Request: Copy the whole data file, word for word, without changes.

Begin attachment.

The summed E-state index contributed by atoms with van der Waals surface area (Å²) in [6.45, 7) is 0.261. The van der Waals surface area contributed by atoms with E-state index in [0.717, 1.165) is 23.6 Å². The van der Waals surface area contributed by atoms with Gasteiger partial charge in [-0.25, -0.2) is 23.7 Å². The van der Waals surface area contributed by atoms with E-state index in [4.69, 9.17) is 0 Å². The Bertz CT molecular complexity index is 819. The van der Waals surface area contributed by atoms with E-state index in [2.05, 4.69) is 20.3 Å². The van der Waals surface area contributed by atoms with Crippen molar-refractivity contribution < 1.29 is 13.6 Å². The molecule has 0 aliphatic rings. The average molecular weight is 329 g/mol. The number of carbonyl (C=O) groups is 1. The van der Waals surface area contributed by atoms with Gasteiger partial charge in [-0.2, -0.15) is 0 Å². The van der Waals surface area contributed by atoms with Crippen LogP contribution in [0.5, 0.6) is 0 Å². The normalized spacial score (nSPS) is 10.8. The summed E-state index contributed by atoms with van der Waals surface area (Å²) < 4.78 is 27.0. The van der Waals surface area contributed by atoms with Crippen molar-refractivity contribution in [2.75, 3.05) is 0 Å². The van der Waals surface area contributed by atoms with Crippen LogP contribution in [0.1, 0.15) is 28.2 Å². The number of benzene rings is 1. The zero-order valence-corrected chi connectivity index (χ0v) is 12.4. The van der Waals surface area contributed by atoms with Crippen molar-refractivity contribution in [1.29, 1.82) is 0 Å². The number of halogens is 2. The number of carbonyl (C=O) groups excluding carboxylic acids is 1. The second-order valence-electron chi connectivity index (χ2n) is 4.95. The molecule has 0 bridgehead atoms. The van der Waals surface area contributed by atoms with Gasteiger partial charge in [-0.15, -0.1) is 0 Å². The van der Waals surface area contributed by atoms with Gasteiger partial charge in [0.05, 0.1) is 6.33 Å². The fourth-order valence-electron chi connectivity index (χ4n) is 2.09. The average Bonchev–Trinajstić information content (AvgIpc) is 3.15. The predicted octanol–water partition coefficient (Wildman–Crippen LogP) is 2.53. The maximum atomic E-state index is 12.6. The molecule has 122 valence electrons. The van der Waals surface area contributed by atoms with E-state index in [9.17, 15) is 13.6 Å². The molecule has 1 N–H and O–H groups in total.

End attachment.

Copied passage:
The summed E-state index contributed by atoms with van der Waals surface area (Å²) in [6.45, 7) is 0.261. The van der Waals surface area contributed by atoms with E-state index in [0.717, 1.165) is 23.6 Å². The van der Waals surface area contributed by atoms with Gasteiger partial charge in [-0.25, -0.2) is 23.7 Å². The van der Waals surface area contributed by atoms with E-state index in [4.69, 9.17) is 0 Å². The Bertz CT molecular complexity index is 819. The van der Waals surface area contributed by atoms with E-state index in [2.05, 4.69) is 20.3 Å². The van der Waals surface area contributed by atoms with Crippen molar-refractivity contribution < 1.29 is 13.6 Å². The molecule has 0 aliphatic rings. The average molecular weight is 329 g/mol. The number of carbonyl (C=O) groups is 1. The van der Waals surface area contributed by atoms with Gasteiger partial charge in [-0.2, -0.15) is 0 Å². The van der Waals surface area contributed by atoms with Crippen LogP contribution in [0.5, 0.6) is 0 Å². The normalized spacial score (nSPS) is 10.8. The summed E-state index contributed by atoms with van der Waals surface area (Å²) < 4.78 is 27.0. The van der Waals surface area contributed by atoms with Crippen molar-refractivity contribution in [2.75, 3.05) is 0 Å². The van der Waals surface area contributed by atoms with Crippen LogP contribution in [0.1, 0.15) is 28.2 Å². The number of benzene rings is 1. The zero-order valence-corrected chi connectivity index (χ0v) is 12.4. The van der Waals surface area contributed by atoms with Crippen molar-refractivity contribution in [1.29, 1.82) is 0 Å². The number of halogens is 2. The number of carbonyl (C=O) groups excluding carboxylic acids is 1. The second-order valence-electron chi connectivity index (χ2n) is 4.95. The molecule has 0 bridgehead atoms. The van der Waals surface area contributed by atoms with Gasteiger partial charge in [-0.15, -0.1) is 0 Å². The van der Waals surface area contributed by atoms with Gasteiger partial charge in [0.05, 0.1) is 6.33 Å². The fourth-order valence-electron chi connectivity index (χ4n) is 2.09. The average Bonchev–Trinajstić information content (AvgIpc) is 3.15. The predicted octanol–water partition coefficient (Wildman–Crippen LogP) is 2.53. The maximum atomic E-state index is 12.6. The molecule has 122 valence electrons. The van der Waals surface area contributed by atoms with E-state index in [9.17, 15) is 13.6 Å². The molecule has 1 N–H and O–H groups in total.